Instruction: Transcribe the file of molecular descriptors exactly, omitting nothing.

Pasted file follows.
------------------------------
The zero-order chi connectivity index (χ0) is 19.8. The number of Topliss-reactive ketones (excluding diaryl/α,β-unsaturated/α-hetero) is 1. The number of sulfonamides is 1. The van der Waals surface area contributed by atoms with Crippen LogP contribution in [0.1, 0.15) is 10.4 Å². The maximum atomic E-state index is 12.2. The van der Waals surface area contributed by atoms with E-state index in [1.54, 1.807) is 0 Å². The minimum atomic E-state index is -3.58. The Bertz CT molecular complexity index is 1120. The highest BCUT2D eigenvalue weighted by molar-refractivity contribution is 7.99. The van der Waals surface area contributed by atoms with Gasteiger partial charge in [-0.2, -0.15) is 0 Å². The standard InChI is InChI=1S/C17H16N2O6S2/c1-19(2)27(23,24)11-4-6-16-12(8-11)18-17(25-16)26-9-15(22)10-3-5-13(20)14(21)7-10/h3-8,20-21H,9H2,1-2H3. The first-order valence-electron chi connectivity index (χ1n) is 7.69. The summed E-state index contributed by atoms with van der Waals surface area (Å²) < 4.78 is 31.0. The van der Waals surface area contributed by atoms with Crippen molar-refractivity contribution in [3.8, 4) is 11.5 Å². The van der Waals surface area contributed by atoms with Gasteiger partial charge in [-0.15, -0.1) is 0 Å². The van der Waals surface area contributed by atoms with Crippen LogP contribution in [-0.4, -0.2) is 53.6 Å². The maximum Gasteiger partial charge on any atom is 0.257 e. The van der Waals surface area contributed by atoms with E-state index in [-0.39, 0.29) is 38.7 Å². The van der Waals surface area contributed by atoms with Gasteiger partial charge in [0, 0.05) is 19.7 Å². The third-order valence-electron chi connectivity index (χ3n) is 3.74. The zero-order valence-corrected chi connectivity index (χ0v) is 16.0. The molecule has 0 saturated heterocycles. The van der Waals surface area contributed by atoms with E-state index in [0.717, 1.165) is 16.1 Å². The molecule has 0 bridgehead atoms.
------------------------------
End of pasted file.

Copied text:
The zero-order chi connectivity index (χ0) is 19.8. The number of Topliss-reactive ketones (excluding diaryl/α,β-unsaturated/α-hetero) is 1. The number of sulfonamides is 1. The van der Waals surface area contributed by atoms with Crippen LogP contribution in [0.1, 0.15) is 10.4 Å². The maximum atomic E-state index is 12.2. The van der Waals surface area contributed by atoms with E-state index in [1.54, 1.807) is 0 Å². The minimum atomic E-state index is -3.58. The Bertz CT molecular complexity index is 1120. The highest BCUT2D eigenvalue weighted by molar-refractivity contribution is 7.99. The van der Waals surface area contributed by atoms with Gasteiger partial charge in [-0.2, -0.15) is 0 Å². The standard InChI is InChI=1S/C17H16N2O6S2/c1-19(2)27(23,24)11-4-6-16-12(8-11)18-17(25-16)26-9-15(22)10-3-5-13(20)14(21)7-10/h3-8,20-21H,9H2,1-2H3. The first-order valence-electron chi connectivity index (χ1n) is 7.69. The summed E-state index contributed by atoms with van der Waals surface area (Å²) < 4.78 is 31.0. The van der Waals surface area contributed by atoms with Crippen molar-refractivity contribution in [3.8, 4) is 11.5 Å². The van der Waals surface area contributed by atoms with Gasteiger partial charge in [-0.15, -0.1) is 0 Å². The van der Waals surface area contributed by atoms with Crippen LogP contribution in [-0.4, -0.2) is 53.6 Å². The maximum Gasteiger partial charge on any atom is 0.257 e. The van der Waals surface area contributed by atoms with E-state index in [-0.39, 0.29) is 38.7 Å². The van der Waals surface area contributed by atoms with Gasteiger partial charge in [0, 0.05) is 19.7 Å². The third-order valence-electron chi connectivity index (χ3n) is 3.74. The zero-order valence-corrected chi connectivity index (χ0v) is 16.0. The molecule has 0 saturated heterocycles. The van der Waals surface area contributed by atoms with E-state index in [0.717, 1.165) is 16.1 Å². The molecule has 0 bridgehead atoms.